A similar experiment was performed in the body. Here a series of renal scans were performed using exactly the same set of transmit waveforms as in the phantom experiment. The received signals for the synthetic transmit methods (corresponding to those of FIGS. 6A and 7A) are shown in FIGS. 8A and 8B. As in the phantom case, the individual low- and high-frequency components add up to produce a synthetic signal which has even greater bandwidth than a conventional wideband pulse. B-mode images created off-line also showed a finer speckle texture and increased depth of focus with the synthetic waveform approach.
As with conventional synthetic aperture methods, one requirement for the synthetic transmit waveform design of the present information is that the phase relation be maintained between two successive firings. If there is any motion of the object or the transducer during the interval between the two successive firings, the phase information will be distorted. This results in a degradation of the image compared to conventional techniques. In order to prevent this error, the maximum tissue displacement between successive firings must be less than or equal to one-tenth of a wavelength. Although this is a conservative estimate, it may require that successive transmit waveforms be fired over a very short time interval such that successive vectors have overlapping periods. For example, when operating at 3 MHz, the overlapping can be less than or equal to 4 cm for adequate temporal sampling. With such overlapping periods, having different transmit waveforms may help if the receiver can be uniquely set up for optimal detection of each of these signals. Furthermore, it is advantageous to fire the high-frequency signal first before firing the low-frequency waveform, since the high-frequency signal would be attenuated at a higher rate. This would reduce the amount of acoustic noise which remains from the previous firing. This is especially important when vectors with overlapping periods are fired. These are the vector sets whereby the second vector is fired while the data corresponding to the first vector are still being gathered.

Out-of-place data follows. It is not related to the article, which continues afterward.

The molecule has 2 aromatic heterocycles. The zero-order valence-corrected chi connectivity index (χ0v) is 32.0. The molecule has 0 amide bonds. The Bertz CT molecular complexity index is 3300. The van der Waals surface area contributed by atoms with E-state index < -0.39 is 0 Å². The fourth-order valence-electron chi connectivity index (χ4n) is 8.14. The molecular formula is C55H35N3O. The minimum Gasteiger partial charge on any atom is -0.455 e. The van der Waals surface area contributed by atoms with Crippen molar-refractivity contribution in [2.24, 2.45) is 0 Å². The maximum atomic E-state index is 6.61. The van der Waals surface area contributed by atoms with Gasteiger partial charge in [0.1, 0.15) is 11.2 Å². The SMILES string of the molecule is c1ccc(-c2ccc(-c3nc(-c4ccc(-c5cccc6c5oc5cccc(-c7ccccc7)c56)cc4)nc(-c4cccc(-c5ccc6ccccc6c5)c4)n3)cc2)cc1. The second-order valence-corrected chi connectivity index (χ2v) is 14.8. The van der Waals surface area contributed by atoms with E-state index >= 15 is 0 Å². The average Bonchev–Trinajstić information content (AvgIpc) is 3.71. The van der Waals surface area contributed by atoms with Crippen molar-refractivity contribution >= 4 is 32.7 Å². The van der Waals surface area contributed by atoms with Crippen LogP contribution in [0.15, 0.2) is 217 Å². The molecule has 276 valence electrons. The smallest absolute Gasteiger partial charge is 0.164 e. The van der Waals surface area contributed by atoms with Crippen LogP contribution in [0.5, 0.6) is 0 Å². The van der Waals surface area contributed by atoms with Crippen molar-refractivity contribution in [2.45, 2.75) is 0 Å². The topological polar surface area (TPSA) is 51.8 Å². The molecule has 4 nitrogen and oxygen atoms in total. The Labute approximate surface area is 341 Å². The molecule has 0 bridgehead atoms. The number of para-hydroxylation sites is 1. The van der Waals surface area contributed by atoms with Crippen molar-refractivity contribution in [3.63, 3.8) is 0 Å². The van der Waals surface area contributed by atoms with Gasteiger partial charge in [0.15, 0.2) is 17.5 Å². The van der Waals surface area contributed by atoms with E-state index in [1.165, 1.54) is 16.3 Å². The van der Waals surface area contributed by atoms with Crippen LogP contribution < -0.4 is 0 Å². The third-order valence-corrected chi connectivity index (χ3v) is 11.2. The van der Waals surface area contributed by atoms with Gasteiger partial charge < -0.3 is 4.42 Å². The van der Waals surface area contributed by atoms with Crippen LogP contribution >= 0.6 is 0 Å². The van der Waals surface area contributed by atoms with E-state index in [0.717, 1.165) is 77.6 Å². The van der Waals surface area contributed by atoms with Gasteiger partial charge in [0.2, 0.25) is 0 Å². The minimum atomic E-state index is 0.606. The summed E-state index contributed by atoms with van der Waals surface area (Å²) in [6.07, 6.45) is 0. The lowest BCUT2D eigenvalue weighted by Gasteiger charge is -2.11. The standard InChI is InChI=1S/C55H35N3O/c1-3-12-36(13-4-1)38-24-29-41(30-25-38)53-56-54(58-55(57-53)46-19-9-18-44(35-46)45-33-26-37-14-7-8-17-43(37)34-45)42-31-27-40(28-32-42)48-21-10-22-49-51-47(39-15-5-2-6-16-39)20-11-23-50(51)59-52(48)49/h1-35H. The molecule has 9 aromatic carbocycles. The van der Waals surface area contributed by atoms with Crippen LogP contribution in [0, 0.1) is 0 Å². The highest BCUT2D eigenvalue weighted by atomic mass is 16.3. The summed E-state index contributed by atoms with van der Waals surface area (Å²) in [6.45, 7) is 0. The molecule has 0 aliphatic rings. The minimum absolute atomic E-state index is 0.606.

It is also possible to incorporate motion estimation and motion compensation algorithms, such as correlation techniques, to compensate for tissue motion during successive firings. This would reduce the amount of constraint on the firing interval between two successive firings.
The basic concept of the invention can be extended in many directions. For example, the synthetic transmit waveforms can be designed such that the axial resolution is improved in the near field (e.g., using narrowband waveforms of the type used to produce the responses shown in FIGS. 4A and 4B) and the sensitivity is improved in the far field (e.g., using narrowband wave-forms of the type used to produce the responses shown in FIGS. 5A and 5B). This method would fully utilize the advantages of the synthetic transmit waveform design at all depths. This could depend on the clinical examination application. Alternatively, two synthetic transmit waveforms can be used in the near field and three or more waveforms at greater depths.